Monday, February 28, 2011

Quote of the Week

"There is a persistent division in the social sciences between those who prefer to break their material up into variables and those who prefer dealing with whole cases. In our experience, there are few causes of greater confusion among graduate social scientists, many of whom insist on speaking in the language of variables while working with whole cases, or occasionally vice versa . . . Our view is that there is not one 'right' way to do analysis. Both variable-driven and case-driven research are the products of prior conceptualization and theorization, since neither case nor variable exist as objects. If we are interested in parsimonious explanations and generalization as to what causes what, then it is useful to isolate variables and examine their effects across cases. If we are interested in context and in the complexity of outcomes, then whole cases may yield more insight. So one approach may explain part of the outcome in a large number of cases, while another may explain most of the outcome in a small number of cases."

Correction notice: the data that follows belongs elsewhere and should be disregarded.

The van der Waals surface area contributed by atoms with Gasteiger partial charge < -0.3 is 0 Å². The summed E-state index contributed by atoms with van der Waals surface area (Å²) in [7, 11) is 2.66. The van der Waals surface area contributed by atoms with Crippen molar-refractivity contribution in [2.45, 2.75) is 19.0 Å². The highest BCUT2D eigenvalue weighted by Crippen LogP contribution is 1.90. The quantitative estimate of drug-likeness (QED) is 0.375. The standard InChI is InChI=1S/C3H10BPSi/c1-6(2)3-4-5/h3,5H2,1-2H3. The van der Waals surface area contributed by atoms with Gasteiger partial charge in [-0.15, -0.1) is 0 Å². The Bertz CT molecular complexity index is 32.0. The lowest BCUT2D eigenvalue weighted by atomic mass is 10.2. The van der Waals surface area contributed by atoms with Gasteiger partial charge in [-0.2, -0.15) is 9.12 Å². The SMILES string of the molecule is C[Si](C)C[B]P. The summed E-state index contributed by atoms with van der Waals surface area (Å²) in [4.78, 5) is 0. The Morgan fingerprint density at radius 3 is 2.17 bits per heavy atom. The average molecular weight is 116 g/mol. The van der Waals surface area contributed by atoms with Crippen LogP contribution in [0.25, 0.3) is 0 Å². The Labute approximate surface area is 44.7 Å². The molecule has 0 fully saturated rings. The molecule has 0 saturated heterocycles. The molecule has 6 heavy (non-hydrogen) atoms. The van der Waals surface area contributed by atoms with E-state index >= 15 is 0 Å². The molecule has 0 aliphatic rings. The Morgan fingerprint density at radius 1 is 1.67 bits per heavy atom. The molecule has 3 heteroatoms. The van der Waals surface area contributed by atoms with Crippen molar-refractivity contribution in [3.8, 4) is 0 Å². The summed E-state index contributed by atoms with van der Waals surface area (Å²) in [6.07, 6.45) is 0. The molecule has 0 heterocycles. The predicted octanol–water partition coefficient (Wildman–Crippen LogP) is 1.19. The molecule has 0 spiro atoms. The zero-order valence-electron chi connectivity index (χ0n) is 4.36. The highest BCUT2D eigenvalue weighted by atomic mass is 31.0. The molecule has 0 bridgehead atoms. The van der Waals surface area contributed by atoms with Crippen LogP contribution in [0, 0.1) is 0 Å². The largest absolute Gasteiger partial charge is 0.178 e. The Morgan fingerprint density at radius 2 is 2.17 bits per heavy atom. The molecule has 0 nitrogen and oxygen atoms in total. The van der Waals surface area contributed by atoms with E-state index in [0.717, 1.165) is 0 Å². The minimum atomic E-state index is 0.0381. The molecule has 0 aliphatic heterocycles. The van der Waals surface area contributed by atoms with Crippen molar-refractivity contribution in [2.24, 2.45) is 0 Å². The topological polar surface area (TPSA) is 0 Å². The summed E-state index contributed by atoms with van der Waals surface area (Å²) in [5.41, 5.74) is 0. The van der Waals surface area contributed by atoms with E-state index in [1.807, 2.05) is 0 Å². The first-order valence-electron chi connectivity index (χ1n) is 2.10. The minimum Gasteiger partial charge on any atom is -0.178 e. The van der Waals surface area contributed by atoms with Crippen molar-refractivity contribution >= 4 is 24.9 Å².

From Approaches and Methodologies in the Social Sciences edited by Donatella Della Porta and Michael Keating

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